Lippe Manumissions

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In the beginning of the 19th century, the release from serfdom for the German farmer began. In the Age of Enlightenment, the oppression of one person to another seemed inappropriate. Practical experiments proved that abolition of serfdom was also advantageous to the manor lord as the Earl of Rantzau in Schleswig-Holstein had demonstrated. The development of industry required more workers and had to come from the ranks of serfs. Between the second half of the 18th century and the beginning of the 19th-century manumissions occurred in many German states. The release from serfdom was very well documented with either an actual document or an official entry in a record. The release was granted by the respective sovereign lord.
The releases occurred step by step. Sometimes the entire estate of the manor lord was transferred to the serfs without compensation to the previous owner. On the other hand, the release from serfdom only covered personal choices such as granting agency in matters of marriage. In some German states, the serf was able to purchase land from the manor lord or was supported by the state in purchasing land.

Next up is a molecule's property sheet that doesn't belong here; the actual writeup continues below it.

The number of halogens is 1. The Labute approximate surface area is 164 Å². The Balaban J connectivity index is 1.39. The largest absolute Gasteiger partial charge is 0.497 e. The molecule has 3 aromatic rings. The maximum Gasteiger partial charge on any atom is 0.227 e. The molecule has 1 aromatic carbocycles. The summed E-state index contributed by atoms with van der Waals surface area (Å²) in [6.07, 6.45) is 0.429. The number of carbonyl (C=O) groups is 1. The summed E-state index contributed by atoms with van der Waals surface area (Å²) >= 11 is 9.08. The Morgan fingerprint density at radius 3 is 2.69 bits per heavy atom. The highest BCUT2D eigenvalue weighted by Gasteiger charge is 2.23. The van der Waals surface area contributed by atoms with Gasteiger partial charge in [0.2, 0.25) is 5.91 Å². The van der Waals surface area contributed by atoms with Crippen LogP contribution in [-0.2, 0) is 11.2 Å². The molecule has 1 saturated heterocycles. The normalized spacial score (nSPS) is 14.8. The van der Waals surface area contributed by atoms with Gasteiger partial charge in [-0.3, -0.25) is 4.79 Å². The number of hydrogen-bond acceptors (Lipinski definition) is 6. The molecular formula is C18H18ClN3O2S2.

December 27, 1808 was the date when Duchess Pauline of Lippe signed a declaration to resolve serfdom. This law became mandatory on January 1, 1809.
Even though the release from serfdom became official only in 1809 there were cases in Lippe when a petition for manumission was granted earlier, however, services and deliveries for manor lords on part of the land working population did not stop until 1838.


The Landesarchiv Nordrhein-Westfalen, Abteilung Ostwestfalen-Lippe (L 83 D) has a collection of around 4.400 manumission documents and notes from the 16th to the 18th century. An alphabetical list of names is part of this collection.  After 1808 no more manumission documents were issued. It was no longer necessary to proof ones release from serfdom.

Source: Landesarchiv Nordrhein-Westfalen